The Al Baleed Land of Frankincense Archaeological Park in southern Arabia



UALR Anthropology students get hands-on experience in a wide array of exciting projects and original research opportunities. The best way to understand what Anthropology is about is to get a taste of the real work that anthropologists and anthropology students do.  Please explore the links on these pages to find out more about us, our students, our local community engaged projects, and our global adventures.

SUMMER 2015 HIGHLIGHTS:   This summer our students are traveling and doing research and fieldwork all over!  We have a student doing ethnographic fieldwork in Malta, a student traveling in Vietnam and China, others taking part in archaeological excavations in Oman and Arkansas, a student who is conducting research on primates in several US zoos, and much more!  (Students:  if your exciting anthropological summer field plans are not listed here, let us know – we would love to feature you and your stories!)

What is Anthropology?

Anthropology is the study of what it means to be human – past, present, and future – anywhere in the world.  It is global and it is local. Anthropologists study everything about people, ranging from the study of culture and social relations to human biology and evolution. It includes languages music, art, and architecture, and even the past vestiges of ancient human lives.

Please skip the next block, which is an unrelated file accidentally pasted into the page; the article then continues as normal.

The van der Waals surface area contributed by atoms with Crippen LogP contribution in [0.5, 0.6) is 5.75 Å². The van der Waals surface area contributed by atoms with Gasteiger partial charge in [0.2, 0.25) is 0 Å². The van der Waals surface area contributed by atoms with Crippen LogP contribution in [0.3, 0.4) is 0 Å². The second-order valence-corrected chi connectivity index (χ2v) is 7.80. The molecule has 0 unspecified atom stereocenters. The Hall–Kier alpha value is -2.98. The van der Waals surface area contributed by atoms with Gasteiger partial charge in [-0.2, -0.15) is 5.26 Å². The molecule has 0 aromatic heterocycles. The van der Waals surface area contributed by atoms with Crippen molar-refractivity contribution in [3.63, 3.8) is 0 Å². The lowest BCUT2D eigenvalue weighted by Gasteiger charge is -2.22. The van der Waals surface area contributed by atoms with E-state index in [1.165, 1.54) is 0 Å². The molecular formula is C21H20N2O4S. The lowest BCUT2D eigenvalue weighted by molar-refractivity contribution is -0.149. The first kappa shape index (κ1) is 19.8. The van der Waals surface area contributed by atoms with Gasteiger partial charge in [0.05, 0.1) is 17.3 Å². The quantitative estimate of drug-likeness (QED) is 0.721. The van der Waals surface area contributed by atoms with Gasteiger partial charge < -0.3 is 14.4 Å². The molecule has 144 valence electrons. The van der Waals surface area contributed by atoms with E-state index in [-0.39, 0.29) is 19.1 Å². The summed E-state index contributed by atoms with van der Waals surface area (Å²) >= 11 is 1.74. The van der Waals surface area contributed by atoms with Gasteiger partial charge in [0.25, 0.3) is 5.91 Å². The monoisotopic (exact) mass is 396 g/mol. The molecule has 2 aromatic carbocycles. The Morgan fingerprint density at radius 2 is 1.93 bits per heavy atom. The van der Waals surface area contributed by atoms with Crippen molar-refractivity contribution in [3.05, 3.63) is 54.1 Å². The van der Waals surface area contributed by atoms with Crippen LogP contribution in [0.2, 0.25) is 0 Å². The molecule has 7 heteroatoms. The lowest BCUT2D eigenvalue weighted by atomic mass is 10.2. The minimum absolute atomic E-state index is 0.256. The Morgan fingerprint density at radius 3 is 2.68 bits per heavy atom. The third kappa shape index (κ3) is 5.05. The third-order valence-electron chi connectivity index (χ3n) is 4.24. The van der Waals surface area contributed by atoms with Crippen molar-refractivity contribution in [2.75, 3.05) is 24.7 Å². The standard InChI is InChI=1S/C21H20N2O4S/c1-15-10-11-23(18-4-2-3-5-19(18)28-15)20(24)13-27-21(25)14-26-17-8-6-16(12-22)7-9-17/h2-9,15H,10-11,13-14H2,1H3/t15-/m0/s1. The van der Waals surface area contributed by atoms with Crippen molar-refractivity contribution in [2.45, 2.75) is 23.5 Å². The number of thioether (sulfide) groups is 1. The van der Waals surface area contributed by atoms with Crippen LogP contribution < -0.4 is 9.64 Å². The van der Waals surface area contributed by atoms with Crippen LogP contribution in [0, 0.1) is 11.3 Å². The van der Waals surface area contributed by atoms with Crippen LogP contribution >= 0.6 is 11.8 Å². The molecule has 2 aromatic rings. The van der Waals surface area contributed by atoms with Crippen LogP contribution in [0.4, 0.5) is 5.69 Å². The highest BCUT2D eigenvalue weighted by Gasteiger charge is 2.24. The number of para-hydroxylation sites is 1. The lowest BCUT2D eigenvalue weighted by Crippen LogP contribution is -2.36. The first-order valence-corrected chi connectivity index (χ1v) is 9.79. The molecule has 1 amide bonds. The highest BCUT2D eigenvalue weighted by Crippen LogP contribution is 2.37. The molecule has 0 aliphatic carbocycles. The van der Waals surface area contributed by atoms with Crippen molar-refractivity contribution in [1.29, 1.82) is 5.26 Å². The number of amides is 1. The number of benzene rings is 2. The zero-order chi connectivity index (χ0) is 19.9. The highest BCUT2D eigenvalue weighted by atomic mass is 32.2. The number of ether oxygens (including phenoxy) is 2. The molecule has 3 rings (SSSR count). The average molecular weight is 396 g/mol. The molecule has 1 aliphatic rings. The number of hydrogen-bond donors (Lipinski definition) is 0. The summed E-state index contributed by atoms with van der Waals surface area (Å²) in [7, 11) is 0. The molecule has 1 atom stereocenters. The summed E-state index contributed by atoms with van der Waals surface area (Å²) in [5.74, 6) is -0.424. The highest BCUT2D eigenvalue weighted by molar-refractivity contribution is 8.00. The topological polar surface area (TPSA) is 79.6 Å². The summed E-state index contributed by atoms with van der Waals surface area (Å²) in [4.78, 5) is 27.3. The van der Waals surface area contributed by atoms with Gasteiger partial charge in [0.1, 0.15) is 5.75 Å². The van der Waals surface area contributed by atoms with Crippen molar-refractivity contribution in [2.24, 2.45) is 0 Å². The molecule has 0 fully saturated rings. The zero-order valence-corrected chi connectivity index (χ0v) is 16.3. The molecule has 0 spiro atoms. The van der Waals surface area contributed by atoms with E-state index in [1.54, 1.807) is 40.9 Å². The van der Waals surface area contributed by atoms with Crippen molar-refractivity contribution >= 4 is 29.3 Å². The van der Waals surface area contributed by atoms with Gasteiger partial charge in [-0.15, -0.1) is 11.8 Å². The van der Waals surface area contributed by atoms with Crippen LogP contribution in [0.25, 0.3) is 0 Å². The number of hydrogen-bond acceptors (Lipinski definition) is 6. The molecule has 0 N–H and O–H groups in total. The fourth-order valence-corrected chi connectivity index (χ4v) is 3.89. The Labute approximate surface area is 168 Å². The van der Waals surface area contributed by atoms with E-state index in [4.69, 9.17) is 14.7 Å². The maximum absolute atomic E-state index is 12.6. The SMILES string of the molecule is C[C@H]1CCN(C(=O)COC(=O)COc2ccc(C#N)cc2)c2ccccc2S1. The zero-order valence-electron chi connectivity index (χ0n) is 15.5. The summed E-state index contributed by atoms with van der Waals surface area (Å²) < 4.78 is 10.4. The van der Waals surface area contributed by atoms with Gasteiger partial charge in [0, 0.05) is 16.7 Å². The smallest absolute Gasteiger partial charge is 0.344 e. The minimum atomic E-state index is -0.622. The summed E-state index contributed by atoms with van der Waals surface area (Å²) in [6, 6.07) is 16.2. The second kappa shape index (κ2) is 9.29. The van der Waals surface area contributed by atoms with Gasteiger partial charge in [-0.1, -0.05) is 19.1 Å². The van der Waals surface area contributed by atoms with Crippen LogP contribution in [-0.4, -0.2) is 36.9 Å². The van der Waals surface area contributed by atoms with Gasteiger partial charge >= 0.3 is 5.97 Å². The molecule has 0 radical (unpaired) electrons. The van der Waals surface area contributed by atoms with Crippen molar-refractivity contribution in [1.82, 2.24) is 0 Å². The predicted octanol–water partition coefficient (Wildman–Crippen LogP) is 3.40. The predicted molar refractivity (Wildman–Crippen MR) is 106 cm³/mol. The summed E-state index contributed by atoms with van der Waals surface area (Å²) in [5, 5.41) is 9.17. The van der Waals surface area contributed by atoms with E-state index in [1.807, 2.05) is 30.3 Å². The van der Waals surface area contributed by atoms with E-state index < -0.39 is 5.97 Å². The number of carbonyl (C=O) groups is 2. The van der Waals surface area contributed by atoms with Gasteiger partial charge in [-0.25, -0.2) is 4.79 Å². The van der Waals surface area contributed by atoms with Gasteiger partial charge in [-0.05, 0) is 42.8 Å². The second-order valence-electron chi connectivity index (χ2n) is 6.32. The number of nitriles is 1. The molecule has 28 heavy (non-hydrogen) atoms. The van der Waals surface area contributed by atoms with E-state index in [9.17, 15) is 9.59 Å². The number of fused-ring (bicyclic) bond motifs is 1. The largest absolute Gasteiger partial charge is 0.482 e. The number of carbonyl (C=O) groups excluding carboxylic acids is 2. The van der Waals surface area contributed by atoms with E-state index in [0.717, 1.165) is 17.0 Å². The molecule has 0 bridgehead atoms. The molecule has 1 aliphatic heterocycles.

Anthropology tackles topics such as how human behavior changes over time, how people move about the world, why and how people from varied cultures are different and yet also fundamentally the same, how the human species has evolved over millions of years, and how individuals understand and operate successfully in diverse cultural settings.

Anthropology includes four broad fields and at UALR we believe a well rounded Anthropology student should have a grounding in all four.  They are:

Each of the four fields teaches distinctive skills, such as applying theories, employing research methodologies, formulating and testing hypotheses, and developing extensive sets of data.